Pine Mountain, Ga.
NEW JERSEY residents Michael Devlin and his wife, Valerie Frick, came to Calaway Gardens recently to be feted, applauded, handed two tickets for a 1986 tour of Europe, and finally to receive gardening's coveted Silver Trowel award. Such is the treatment given to winners of the annual Victory Garden contest, now in its seventh year. Viewers of the program, currently completing its 10th year on national public television, voted for the Camden, N.J., couple by a margin of better than 2 to 1 over other finalists.
Since making the finals some weeks back, the couple have been written up in the press, appeared on local television newscasts, and had some 600 people drop by to visit their garden and seek advice.
In short, they have become amateur horticulturists of considerable skill and are widely recognized as such. And yet, when they moved into their Camden home a mere eight years ago, they knew next to nothing about gardening beyond having heard somewhere that a composting program was a pretty good thing for would-be gardeners to undertake. They credit their remarkably rapid transformation from neophytes to skilled gardeners to the very television program that has now honored them: the Victory Garden show t hat originates in the WGBH-TV studios in Boston.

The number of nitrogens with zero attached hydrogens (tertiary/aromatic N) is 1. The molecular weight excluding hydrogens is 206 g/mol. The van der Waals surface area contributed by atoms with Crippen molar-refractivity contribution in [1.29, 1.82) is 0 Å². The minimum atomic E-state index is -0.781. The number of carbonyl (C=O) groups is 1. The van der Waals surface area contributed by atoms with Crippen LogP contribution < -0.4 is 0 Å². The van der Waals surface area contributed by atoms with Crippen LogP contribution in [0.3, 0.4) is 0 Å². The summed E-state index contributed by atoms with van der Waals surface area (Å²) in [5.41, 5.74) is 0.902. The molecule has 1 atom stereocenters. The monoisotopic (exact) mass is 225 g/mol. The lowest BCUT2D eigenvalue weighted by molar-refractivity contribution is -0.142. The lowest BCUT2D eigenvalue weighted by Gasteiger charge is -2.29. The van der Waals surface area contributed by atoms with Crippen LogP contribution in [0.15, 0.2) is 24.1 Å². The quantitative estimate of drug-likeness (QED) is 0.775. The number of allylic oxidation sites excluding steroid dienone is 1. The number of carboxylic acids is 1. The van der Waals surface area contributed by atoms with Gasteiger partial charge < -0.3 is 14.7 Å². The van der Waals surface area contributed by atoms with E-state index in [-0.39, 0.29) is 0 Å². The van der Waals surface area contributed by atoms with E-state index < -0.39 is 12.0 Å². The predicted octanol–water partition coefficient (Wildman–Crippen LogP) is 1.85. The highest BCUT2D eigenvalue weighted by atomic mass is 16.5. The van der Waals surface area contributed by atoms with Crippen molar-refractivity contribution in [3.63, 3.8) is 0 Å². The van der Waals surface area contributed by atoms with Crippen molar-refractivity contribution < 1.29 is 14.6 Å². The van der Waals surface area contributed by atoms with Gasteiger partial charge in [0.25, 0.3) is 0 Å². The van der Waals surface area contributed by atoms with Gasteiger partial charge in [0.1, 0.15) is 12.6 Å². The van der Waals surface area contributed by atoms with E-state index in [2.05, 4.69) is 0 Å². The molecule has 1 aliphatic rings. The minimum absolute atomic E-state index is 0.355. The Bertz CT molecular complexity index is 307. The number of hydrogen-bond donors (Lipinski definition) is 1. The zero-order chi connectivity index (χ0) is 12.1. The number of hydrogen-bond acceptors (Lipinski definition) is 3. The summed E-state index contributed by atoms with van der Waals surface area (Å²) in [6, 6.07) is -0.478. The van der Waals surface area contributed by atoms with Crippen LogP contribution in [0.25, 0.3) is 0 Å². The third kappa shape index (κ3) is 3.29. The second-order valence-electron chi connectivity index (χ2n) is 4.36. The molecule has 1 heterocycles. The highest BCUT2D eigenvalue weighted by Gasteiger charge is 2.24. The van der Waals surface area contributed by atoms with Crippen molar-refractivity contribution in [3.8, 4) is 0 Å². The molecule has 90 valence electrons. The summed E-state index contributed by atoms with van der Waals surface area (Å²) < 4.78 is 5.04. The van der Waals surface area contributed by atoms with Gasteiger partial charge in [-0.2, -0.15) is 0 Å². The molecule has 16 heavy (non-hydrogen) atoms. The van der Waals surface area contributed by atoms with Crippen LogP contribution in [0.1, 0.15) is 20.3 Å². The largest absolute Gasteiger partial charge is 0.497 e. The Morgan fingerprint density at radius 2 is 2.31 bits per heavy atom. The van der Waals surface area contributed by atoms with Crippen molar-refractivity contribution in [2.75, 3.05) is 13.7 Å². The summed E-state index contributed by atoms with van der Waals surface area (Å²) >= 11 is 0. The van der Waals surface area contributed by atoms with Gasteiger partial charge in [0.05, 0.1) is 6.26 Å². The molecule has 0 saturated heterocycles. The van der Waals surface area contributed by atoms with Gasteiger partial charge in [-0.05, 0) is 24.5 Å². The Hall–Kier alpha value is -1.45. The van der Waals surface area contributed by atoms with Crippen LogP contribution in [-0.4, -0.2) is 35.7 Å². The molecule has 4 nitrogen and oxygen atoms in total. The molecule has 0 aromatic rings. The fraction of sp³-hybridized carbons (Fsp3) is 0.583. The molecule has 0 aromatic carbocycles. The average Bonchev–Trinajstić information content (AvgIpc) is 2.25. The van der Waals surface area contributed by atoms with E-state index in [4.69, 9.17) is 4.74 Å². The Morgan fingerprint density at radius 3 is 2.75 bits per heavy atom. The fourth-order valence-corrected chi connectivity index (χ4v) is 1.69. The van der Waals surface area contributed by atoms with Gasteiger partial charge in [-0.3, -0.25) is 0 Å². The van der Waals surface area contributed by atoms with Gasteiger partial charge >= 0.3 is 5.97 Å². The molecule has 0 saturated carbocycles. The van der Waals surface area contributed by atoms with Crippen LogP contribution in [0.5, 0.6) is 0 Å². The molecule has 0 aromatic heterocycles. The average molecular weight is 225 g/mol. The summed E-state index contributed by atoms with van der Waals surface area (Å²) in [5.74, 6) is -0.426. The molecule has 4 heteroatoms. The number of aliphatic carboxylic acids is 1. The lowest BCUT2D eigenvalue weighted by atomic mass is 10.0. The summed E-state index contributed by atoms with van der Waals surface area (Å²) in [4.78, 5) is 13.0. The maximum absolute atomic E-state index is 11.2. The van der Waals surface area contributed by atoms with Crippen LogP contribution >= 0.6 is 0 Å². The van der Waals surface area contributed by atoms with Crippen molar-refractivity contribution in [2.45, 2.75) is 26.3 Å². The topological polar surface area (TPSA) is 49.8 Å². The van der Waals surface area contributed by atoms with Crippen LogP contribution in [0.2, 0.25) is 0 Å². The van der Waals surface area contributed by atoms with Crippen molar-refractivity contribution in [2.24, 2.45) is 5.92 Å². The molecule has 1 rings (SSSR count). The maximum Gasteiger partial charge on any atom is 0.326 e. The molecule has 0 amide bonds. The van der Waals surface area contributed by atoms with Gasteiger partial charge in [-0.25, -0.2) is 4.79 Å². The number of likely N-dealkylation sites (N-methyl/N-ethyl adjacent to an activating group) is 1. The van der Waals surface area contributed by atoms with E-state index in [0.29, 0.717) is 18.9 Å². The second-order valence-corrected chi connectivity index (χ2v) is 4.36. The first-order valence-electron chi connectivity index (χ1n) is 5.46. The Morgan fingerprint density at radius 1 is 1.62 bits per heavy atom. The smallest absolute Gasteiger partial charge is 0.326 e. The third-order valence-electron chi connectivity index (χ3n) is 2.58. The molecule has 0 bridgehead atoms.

As soon as they moved into their home, the Camden couple realized that skilled in horticulture or not, they had to make some drastic changes. The home had an all black-topped ``parking lot'' for a front yard and more of the same asphalt treatment in the back. What wasn't paved over was a weed-infested, rubble-strewn slope leading down to a tidal marsh which had largely degenerated into a neighborhood dump site.
Michael, in his final year at law school but a licensed plumber before going to college, was not afraid of hard work or unusual challenges. Nor was his wife, a special-needs teacher in the area. So they simply viewed their yard as one more interesting challenge and set to work.
It was August when they moved in, hardly time even in the moderate New Jersey climate to start a garden. So they began by cutting down the weeds wherever the blacktop and the rubble allowed them to grow, began a compost heap with the resulting refuse, and started to view the Victory Garden with regularity. That Christmas they treated themselves to the companion books that go with the program.